Corresponding author

Correspondence to Jie Li.

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Ethics approval and consent to participate

The Ethical Committee of Affiliated Hospital of Qingdao University approved this retrospective study and waived the requirement for written informed consent from the enrolled patients. All methods were carried out in accordance with relevant guidelines and regulations.

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Not applicable.

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The authors declare that they have no competing interests.

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Supplementary Information

Additional file 1: Table S1.

The criteria of Mandard standard TRG score is defined as the following. Table S2. The types of extracted radiomics features using 3D-Slicer. Table S3. The R packages used in this study. Table S4. Radiomics features selected by REF. Table S5. Radiomics features selected by mRMR. Table S6. Radiomics features selected by Lasso. Table S7. Radiomics features selected by mRMR combined with LASSO. Table S8. The radiomics quality score.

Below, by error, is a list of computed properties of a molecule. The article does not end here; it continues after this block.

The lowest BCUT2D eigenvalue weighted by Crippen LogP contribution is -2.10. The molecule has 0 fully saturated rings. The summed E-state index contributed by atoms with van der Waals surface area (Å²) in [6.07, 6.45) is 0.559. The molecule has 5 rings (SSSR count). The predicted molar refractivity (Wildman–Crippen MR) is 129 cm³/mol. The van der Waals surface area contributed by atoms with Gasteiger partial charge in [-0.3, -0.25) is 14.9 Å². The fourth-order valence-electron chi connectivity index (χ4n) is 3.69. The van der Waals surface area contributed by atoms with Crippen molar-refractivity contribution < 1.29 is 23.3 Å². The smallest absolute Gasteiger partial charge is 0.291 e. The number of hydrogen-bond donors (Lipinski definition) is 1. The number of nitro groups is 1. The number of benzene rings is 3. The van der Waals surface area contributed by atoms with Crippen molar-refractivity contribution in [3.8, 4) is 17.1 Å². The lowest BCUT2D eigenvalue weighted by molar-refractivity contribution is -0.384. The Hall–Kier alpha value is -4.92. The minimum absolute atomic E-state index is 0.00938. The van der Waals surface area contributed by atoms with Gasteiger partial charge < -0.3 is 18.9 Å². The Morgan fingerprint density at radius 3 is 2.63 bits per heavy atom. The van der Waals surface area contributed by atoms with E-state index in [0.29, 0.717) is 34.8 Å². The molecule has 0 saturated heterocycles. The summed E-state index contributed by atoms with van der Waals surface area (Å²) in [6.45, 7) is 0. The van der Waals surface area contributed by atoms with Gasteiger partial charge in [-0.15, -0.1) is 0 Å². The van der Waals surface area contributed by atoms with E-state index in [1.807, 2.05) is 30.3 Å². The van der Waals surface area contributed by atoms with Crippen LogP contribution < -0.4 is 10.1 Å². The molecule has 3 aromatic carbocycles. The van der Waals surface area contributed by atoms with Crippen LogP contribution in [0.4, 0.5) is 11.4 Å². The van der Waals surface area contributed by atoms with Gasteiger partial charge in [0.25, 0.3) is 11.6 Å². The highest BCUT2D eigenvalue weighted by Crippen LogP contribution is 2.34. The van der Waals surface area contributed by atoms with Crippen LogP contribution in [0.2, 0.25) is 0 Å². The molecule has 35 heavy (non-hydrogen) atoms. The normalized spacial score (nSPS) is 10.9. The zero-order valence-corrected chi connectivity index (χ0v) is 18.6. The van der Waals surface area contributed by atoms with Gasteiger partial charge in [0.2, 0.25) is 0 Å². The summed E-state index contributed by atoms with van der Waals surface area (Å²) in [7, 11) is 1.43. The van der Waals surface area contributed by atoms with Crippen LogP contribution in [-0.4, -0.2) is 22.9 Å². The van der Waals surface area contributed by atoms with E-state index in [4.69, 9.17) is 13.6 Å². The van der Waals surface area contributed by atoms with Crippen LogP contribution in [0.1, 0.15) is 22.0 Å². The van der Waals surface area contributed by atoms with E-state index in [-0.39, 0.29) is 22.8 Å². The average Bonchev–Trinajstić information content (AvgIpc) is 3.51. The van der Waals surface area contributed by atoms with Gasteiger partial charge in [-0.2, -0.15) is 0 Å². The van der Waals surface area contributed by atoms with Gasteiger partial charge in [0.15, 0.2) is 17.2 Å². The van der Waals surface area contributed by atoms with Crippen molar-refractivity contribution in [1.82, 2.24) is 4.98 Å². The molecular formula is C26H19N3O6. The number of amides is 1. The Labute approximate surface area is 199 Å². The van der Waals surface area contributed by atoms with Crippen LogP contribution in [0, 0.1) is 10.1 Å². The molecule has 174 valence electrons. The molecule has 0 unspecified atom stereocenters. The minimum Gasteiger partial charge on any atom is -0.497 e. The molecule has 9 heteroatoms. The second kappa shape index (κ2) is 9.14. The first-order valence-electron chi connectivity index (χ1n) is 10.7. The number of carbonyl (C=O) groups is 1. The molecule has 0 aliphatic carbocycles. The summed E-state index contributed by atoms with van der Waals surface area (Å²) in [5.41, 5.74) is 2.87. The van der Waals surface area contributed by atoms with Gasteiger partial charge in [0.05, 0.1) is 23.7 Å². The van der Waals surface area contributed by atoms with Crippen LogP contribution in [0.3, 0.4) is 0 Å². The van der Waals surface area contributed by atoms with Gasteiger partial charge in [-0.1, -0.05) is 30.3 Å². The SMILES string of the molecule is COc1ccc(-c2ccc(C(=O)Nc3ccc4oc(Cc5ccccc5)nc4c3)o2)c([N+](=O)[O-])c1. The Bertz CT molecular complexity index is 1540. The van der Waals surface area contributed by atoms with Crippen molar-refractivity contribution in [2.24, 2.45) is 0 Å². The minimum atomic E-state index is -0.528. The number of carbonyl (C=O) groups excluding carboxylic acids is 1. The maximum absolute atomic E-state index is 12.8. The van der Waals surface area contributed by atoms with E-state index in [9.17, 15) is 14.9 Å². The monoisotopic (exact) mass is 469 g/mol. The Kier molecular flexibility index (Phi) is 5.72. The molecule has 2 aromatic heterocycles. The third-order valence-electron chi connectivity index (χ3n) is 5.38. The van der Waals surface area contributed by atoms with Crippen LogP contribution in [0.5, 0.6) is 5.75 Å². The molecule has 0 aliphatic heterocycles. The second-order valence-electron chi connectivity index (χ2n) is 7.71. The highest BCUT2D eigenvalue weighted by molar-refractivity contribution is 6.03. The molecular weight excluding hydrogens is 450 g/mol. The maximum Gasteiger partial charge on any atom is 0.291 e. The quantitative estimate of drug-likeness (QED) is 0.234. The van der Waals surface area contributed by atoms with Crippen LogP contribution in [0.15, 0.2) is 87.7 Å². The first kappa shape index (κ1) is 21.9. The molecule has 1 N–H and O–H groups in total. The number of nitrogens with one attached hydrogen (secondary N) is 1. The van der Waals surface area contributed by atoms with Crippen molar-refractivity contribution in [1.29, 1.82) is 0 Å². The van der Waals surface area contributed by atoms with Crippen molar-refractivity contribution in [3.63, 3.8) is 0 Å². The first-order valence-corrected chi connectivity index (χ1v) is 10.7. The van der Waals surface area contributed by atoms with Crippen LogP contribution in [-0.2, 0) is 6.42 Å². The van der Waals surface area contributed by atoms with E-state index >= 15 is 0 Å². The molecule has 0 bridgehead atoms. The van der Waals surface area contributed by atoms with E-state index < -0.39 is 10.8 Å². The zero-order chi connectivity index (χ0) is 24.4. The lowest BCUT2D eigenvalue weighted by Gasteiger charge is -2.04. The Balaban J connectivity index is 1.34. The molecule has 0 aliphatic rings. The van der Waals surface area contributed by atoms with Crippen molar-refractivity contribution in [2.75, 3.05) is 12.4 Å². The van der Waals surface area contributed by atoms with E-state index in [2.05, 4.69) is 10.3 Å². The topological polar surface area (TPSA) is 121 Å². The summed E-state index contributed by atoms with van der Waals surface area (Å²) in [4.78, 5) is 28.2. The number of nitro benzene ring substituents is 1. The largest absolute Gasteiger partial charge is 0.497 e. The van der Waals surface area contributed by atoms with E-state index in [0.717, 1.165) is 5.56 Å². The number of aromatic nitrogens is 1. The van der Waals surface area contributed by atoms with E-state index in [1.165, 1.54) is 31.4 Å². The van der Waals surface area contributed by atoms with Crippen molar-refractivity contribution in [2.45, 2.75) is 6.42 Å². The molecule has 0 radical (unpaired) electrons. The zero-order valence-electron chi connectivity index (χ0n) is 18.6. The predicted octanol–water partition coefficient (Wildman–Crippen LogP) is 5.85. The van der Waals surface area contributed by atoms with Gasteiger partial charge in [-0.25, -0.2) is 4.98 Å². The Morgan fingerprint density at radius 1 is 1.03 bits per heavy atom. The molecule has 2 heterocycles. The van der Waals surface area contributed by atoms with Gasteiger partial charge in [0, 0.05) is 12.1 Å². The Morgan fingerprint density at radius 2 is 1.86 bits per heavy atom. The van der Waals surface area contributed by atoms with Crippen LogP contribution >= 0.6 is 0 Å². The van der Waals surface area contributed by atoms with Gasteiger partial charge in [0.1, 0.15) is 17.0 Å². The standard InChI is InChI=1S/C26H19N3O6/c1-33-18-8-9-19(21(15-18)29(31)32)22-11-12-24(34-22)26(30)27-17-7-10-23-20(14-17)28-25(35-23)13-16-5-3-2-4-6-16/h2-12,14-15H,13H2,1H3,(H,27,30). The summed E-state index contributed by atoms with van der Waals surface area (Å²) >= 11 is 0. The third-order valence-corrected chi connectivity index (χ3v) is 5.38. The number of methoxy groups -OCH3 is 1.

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Wang, J., Chen, J., Zhou, R. et al. Machine learning-based multiparametric MRI radiomics for predicting poor responders after neoadjuvant chemoradiotherapy in rectal Cancer patients. BMC Cancer 22, 420 (2022). https://doi.org/10.1186/s12885-022-09518-z

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Keywords

  • Rectal cancer
  • Radiomics
  • Neoadjuvant chemoradiotherapy
  • Response
  • Machine learning